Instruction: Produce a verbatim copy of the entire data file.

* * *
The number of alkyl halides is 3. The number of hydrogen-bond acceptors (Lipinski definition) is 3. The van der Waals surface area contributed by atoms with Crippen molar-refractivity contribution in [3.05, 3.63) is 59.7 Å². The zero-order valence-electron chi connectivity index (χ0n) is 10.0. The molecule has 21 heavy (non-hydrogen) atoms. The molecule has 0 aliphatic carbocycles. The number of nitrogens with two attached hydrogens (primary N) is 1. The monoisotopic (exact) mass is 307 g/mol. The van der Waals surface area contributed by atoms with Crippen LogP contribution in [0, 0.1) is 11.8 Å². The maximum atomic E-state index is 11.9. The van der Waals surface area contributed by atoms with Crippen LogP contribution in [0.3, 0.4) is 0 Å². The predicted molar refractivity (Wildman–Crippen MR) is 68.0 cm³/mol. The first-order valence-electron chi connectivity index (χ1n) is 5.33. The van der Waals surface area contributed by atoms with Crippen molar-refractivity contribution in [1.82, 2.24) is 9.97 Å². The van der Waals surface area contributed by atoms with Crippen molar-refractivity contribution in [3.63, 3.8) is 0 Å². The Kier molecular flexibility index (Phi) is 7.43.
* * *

The number of alkyl halides is 3. The number of hydrogen-bond acceptors (Lipinski definition) is 3. The van der Waals surface area contributed by atoms with Crippen molar-refractivity contribution in [3.05, 3.63) is 59.7 Å². The zero-order valence-electron chi connectivity index (χ0n) is 10.0. The molecule has 21 heavy (non-hydrogen) atoms. The molecule has 0 aliphatic carbocycles. The number of nitrogens with two attached hydrogens (primary N) is 1. The monoisotopic (exact) mass is 307 g/mol. The van der Waals surface area contributed by atoms with Crippen LogP contribution in [0, 0.1) is 11.8 Å². The maximum atomic E-state index is 11.9. The van der Waals surface area contributed by atoms with Crippen LogP contribution in [0.3, 0.4) is 0 Å². The predicted molar refractivity (Wildman–Crippen MR) is 68.0 cm³/mol. The first-order valence-electron chi connectivity index (χ1n) is 5.33. The van der Waals surface area contributed by atoms with Crippen molar-refractivity contribution in [1.82, 2.24) is 9.97 Å². The van der Waals surface area contributed by atoms with Crippen molar-refractivity contribution in [3.63, 3.8) is 0 Å². The Kier molecular flexibility index (Phi) is 7.43.